Italian Lenders Slide on Vote Worries to Drag Down Europe Stocks

Italian Lenders Slide on Vote Worries to Drag Down Europe Stocks

According to a report in the Financial Times, bankers fear that as many as eight of Italy's troubled banks risk failing if Renzi loses Sunday's constitutional referendum.

PhotoItalian Prime Minister Matteo Renzi at a recent conference with Maltese PM Joseph Muscat.

Most other regional stock markets were up, extending last week's gains on bets that Donald Trump's spending plans would boost United States economic growth. But trouble for Italy's banks isn't the start of another financial crisis. "Either we change or I have no role to play", Renzi said this month-a line he regularly repeats at the frenzied round of rallies and media interviews he is undertaking before December 4. "Over the past five decades, we have seen that important and necessary reforms in Italy have been hard to achieve".

Opinion polls now predict Renzi's defeat, in what would be the third big anti-establishment revolt by voters this year in a major Western country, following Britain's unexpected vote to leave the European Union and the USA election of Donald Trump.

Meanwhile, the Five Star Movement, led by the Trump-like, insult throwing comedian Beppe Grillo, has become the main opposition party to Renzi's PD party.

Its abolition has been included in a list of constitutional changes proposed by Renzi alongside shrinking the upper house Senate and bringing power back to Rome from the regions.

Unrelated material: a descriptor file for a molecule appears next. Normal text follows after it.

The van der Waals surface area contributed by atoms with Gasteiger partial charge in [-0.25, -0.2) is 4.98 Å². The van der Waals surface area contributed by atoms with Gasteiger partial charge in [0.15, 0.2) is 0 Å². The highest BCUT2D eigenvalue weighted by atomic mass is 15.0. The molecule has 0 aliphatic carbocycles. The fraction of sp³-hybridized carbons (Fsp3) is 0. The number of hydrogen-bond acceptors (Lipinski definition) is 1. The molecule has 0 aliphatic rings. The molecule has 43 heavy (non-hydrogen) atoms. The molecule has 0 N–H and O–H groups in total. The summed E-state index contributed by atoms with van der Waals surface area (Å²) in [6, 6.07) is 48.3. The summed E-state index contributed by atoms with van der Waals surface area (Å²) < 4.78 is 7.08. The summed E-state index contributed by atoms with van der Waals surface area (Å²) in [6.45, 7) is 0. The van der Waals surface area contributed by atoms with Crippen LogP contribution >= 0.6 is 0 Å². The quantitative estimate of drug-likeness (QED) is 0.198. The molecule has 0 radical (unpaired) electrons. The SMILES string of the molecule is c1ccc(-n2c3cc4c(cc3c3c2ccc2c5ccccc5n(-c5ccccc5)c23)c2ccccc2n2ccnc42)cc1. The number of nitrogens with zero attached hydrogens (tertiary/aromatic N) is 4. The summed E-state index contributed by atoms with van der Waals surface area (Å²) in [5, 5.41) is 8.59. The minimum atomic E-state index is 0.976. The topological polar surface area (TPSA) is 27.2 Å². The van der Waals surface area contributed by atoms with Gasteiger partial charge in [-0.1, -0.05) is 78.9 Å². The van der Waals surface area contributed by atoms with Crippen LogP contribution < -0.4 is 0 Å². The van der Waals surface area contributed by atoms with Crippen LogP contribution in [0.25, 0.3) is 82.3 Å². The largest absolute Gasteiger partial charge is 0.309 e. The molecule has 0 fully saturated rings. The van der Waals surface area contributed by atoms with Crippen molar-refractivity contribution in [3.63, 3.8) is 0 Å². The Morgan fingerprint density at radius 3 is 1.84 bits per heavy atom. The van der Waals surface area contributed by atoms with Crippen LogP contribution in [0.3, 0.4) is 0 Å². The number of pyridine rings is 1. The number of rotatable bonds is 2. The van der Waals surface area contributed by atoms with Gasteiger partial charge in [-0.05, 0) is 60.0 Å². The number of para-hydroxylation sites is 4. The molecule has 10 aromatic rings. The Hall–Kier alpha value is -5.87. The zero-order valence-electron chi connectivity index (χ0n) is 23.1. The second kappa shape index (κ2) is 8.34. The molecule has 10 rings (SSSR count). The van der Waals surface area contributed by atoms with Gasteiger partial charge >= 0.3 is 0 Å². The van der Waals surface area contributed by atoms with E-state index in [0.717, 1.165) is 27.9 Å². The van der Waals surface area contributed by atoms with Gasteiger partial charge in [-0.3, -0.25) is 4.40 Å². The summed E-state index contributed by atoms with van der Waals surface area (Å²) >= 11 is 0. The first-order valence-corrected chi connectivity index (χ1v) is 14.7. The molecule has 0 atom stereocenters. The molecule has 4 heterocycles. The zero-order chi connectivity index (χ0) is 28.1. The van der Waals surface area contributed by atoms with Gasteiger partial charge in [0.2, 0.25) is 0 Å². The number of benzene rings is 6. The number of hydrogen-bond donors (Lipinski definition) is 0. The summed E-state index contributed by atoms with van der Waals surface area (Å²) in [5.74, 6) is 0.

Italy is one of few countries where expatriates can be elected to parliament, and Australian voters are represented by MP Marco Fedi.

The student was aware of the keen attention to the referendum's outcome being paid at global level, and of the possible political instability that could follow in case the reform is repelled. It requires a lengthy process of bills to be approved. "We have a bureaucracy and an administrative system which is conceived to block things, starting with the parliamentary system". "It's this time or it will never happen again".

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In reviewing the FT article today, Zero Hedge's Tyler Durden includes graphics which include the scenario of Renzi's likely resignation, should the referendum fail. "But if Italians decide to vote "No", well, I'll get the popcorn out, because you'll be seeing the old guard in TV debates for years", he said. He reiterated what he considers the importance of the vote for the future of democracy in Italy, but also noted the impact it will have if he is defeated by "no" voters. But over the years, its army of well-paid officials have produced just 14 draft law plans, all of which were rejected.

In its twice yearly Financial Stability Review, the European Central Bank stated "elevated geopolitical tensions and heightened political uncertainty have the potential to reignite global risk-aversion and to trigger a major confidence shock".

Instead, Open Europe senior policy expert Vincenzo Scarpetta predicts incumbent finance minister and respected technocrat Pier Carlo Padoan could take over.

"The OECD assessed that, in 2016, our national debt will decrease in comparison to 2015. Among young people I know, the vast majority will vote No". "This OECD statement, however, is a fact that shows that the solidity of the country remains intact".

However, a poll published last week by La Stampa newspaper found 71.1 percent of Italians thought leaving the euro would make the economy worse, with just 16.7 percent seeing it as a boon.

First there was Brexit, then Donald Trump.

Should the "No" vote emerge victorious, it would put the pro "Yes" camp, headed by Prime Minister Matteo Renzi himself, in a precarious position.